In the late 1990’s, Hotmail employed a small little trick which did wonders for them. The emails being sent by Hotmail from any user contained a line at the end which read, PS – I love you, and contained a link back to the homepage of Hotmail.
The people receiving the email, or at least a percentage of them, clicked on the link and signed up for an email account on Hotmail.
This led to a massive growth, to actually 12 million email accounts.
Later on Microsoft purchased Hotmail for $400 million! Not bad at all.
Dropbox came up with an interesting way to increase referrals. Firstly they made it very easy for their current customers to share referral links with their friends and secondly they offered them an incentive.
For example they introduced a feature wherein if a current customer will refer somebody to them they both will get an extra 500MB of disk space, as soon as the other person signs up.
This method worked like magic. More and more people began circulating referral links to Dropbox because they wanted extra space for free. And more and more people started signing up because they were getting 500MB extra space which they wouldn’t have gotten if they would have signed up normally i.e. without the referral link.
This method cost Dropbox merely 1 GB of disk space, much less than what they would have spent if they would have tried Google AdSense or any such similar advertisements.
Say Hi to our good old addictive friend – Facebook. Though Facebook employed many growth hacks, here I will discuss two of them.
Facebook created badges or profile widgets and made them embeddable so that the users could take them and post them on their websites and blogs. Of course this gave Facebook more visibility and better search rankings.
According to Forbes:
… these widgets served billions of impressions per month, which led to hundreds of millions of clicks and consequently millions of signups. By extending Facebook through the user base, Facebook was able to generate a massive number of sign ups.
The second hack was about buying service providers in third world countries. Most business analysts then were confused with their move. To them, it made no sense why would Facebook want to buy entire companies that too half way round the world just to get people’s email addresses.
It turned out Facebook was not buying them to get their customers’ email addresses, but it was buying them to get access to their technology which was collecting email addresses.
They needed this technology to get more email subscribers for themselves.
Quora was launched in 2010 and at the time of writing of this article, had an Alexa rank of 451. It’s a new social network co-founded by two of the former Facebook employees. It is basically a questions and answers website where anyone can post questions, answers and can also edit the answers written by others. Yes it is somewhat akin to Wikipedia.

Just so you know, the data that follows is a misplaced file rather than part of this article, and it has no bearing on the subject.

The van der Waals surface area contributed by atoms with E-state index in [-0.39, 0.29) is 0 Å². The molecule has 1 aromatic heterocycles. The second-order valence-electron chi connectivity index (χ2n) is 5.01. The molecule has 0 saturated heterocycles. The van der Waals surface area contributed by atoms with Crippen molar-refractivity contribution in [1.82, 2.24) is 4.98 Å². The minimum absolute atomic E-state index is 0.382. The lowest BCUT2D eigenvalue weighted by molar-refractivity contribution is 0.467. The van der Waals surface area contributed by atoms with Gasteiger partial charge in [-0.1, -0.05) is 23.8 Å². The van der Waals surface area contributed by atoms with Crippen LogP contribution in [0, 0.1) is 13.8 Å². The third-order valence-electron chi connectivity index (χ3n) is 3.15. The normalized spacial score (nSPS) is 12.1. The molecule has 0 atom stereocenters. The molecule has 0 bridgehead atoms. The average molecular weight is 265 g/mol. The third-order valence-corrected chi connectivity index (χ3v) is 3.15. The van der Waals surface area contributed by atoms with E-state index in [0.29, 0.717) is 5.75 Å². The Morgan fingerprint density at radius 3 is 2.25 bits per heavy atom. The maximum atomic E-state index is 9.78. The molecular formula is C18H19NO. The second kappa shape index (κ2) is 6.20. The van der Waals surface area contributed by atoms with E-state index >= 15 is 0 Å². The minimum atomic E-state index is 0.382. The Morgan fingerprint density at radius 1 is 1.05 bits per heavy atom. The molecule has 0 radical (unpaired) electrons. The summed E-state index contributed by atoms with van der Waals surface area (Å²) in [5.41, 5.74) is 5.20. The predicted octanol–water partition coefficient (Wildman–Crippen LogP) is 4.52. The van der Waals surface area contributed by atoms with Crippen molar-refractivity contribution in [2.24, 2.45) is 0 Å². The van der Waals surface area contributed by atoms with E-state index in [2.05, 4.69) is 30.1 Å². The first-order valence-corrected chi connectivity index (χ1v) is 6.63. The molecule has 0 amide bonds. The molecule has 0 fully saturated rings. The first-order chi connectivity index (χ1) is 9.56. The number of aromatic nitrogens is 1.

The growth hack employed by them was to study what the most active users on Quora were doing. Intense research and experimentations were carried out to find how the most active users were behaving on the website and then patterns were created so that the other users would also fall into the same kind of behavior.
PayPal, the popular merchant account hacked their way to fame as follows.
It all began with eBay. The site allowed the sellers to mention their options through which they were willing to accept payments. Overtime more and more listings were accepting PayPal. But back then PayPal was not an option provided by eBay by default. So the sellers had to write down the name “PayPal” in several places.
When PayPal noticed their popularity amongst the eBay users, they managed to sign a deal with eBay, allowing the sellers to use the PayPal logo if they were accepting payments through it. The result was that PayPal’s logo was displayed side by side with many other logos of established companies like Visa and MasterCard.
This idea worked wonders for PayPal and I think there were three prominent reasons for this.
One – Since the logo of PayPal was being displayed with other big names, it sent out a signal that PayPal is a competitor of those other companies. This helped increase their value.
If you have an online magazine, wouldn’t you love to be called a competitor of Forbes?
Two – eBay was already a giant in the online world. By showing off their logo there, PayPal was standing on the shoulder of a giant. PayPal was leveraging eBay’s traffic to grow their own business.
Three – Since more and more sellers were accepting payments through PayPal, it urged more and more customers to have PayPal accounts. You see this is akin to having a phone. A person can only talk to you through his phone when you will have a phone for yourself.
Similarly you can make a payment into somebody’s PayPal account, only when you will have a PayPal account for yourself.
So how did this growth hack help PayPal? Their partner eBay was so impressed with them that they bought PayPal for $1.5 billion.
I hope the examples above will help you get a better understanding of what growth hacks are and how they function. I also hope this post would have inspired you to invent and implement some good hacks for your website.
Let me know in the comments below if you know of any other good growth hacks.